Camassia leichtlinii ssp. suksdorfii (Caerulea Group) (Suksdorf's Large Camas)

bulb that produces tall spikes of blue flowers

Cotinus coggygria 'Royal Purple' (Smoke Tree)

bright red-purple leaves on this large shrub; look for the flowers that are forming and will soon be the "smoke" that gives this plant its common name


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Outdoors Bloom and Fruit Tour at Denver Botanic Gardens (10)

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Outdoors Bloom and Fruit Tour at Denver Botanic Gardens (2024)


How long does it take to tour Denver Botanic Gardens? ›

People typically spend up to 2.5 hours at the Gardens. The average time that it takes to walk through the Gardens is about 1.5 hours.

How much do the Denver Botanic Gardens cost? ›

Ticket prices & discounts
0 – 2Free
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Can you take pictures at Botanical gardens Denver? ›

Thank you for considering the UCR Botanic Gardens for your special photo shoot. Due to high demand for photo shoots, the Botanic Gardens require advance permission and charge a fee for all photography sessions, with limited numbers (3) permitted on select days of the week- Thursdays, Fridays, and open Sundays.

What time does the Denver Botanic Garden open in the summer? ›

Summer Hours: May 12 – Sept. 2, 9 a.m. – 8 p.m.

What is special about Denver Botanic Gardens? ›

One of the top five botanic gardens in the nation, Denver Botanic Gardens is an oasis in the city, offering year-round events, Mordecai Children's Garden, lifelong learning opportunities and research to preserve Colorado's precious natural resources.

What is the ranking of the Denver Botanic Gardens? ›

Zoom in: The Denver Botanic Gardens near Cheesman Park was named No. 3 on Vogue's recently released ranking of the best botanical gardens in the U.S. It also landed in sixth place on Tripadvisor's top 10 list for 2024.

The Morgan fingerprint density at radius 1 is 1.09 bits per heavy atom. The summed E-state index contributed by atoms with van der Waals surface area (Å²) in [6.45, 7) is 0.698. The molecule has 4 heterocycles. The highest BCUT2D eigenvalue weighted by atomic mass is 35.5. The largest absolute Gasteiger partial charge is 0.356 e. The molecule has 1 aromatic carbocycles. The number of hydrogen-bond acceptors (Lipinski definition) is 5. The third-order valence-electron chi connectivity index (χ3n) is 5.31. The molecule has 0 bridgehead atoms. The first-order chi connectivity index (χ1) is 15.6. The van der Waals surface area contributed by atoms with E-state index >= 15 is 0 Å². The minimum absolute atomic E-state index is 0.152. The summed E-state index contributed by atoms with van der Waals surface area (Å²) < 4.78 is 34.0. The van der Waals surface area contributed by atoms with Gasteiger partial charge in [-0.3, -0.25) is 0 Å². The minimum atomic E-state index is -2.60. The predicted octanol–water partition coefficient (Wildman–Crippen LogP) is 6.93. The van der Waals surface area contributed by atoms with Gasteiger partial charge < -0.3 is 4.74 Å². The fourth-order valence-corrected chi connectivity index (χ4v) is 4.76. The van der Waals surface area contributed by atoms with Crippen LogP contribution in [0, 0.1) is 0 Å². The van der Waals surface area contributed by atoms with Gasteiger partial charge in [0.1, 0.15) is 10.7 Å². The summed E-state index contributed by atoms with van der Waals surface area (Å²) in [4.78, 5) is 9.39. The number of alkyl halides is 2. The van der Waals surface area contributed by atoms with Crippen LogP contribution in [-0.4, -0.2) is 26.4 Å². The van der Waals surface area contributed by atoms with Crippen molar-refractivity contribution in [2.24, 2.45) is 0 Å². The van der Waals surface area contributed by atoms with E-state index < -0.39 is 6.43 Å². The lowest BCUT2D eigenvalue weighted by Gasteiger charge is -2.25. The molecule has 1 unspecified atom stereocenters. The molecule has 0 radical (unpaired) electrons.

Do you have to pay for parking at the Denver Botanic Gardens? ›

Limited free parking is available in our parking complex between York and Josephine streets during our regular hours of operation. No overnight parking is allowed. Parking in the parking complex is only for Gardens' visitors. Street parking is available in Cheesman Park or Congress Park, where posted.

Do I need to buy tickets in advance for Denver Botanic Gardens? ›

Please purchase or reserve your tickets in advance for general admission, programs and all events.

Can I bring my own food to the Denver Botanic Gardens? ›

Visitors can bring any food and drink they like. Seating areas throughout the Gardens are limited, so we recommend packing a picnic blanket.

What is not allowed at Botanical Gardens? ›

Vehicles are not allowed inside the garden. The collection of live plants and their parts like flowers, fruits, leaves, etc. is strictly prohibited. Walking and playing across the cultivated beds and lawns is not allowed. Smoking and drinking alcohol are not allowed.

What should I wear to the Botanical garden? ›

Botanical gardens can be quite hot during the day, so it's best to wear breathable fabrics like cotton or linen. Avoid wearing dark colors as they absorb heat and can make you feel uncomfortable. Instead, opt for light-colored clothing that reflects the sun's rays.

Do they serve alcohol at Denver Botanic Gardens? ›

Bring Your Own

Concert attendees are allowed to bring in food and beverages, including alcohol in the original container. Please drink responsibly. Alcohol is not available for purchase anywhere on the property. The Gardens encourages sustainable packaging and minimal waste for any food or beverage brought onsite.

How big is Denver Botanic Gardens? ›

Denver Botanic Gardens at York Street, in cooperation with the City and County of Denver, presents a wide range of gardens and collections on 24 acres.

Can you run around Botanic gardens? ›

This is a very popular area for birding, hiking, and running, so you'll likely encounter other people while exploring. The trail is open year-round and is beautiful to visit anytime.

Is Denver Botanic Gardens good in winter? ›

Denver Botanic Gardens' horticulture staff are frequently asked "What is there to see in winter?" The answer is "Plenty"! In addition to the bountiful winter-interest of dormant plants, persistent berries and coniferous cones and needles, there are also numerous indoor spaces to explore to satisfy your plant fix.

How long does it take to walk through the Denver Museum? ›

“I have never been to Denver. How much time should I allot to tour the museum? Thanks!” 3 hours or more to see things in detail.

How long does it take to walk through the Denver Art Museum? ›

Allow about 2 to 2.5 hours.

How big is Botanic gardens? ›

Singapore Botanic Gardens
Area82 hectares (202.63 acres)
Operated byNParks
Public transit accessCC19 DT9 Botanic Gardens (Bukit Timah Gate) TE12 Napier (Tanglin Gate)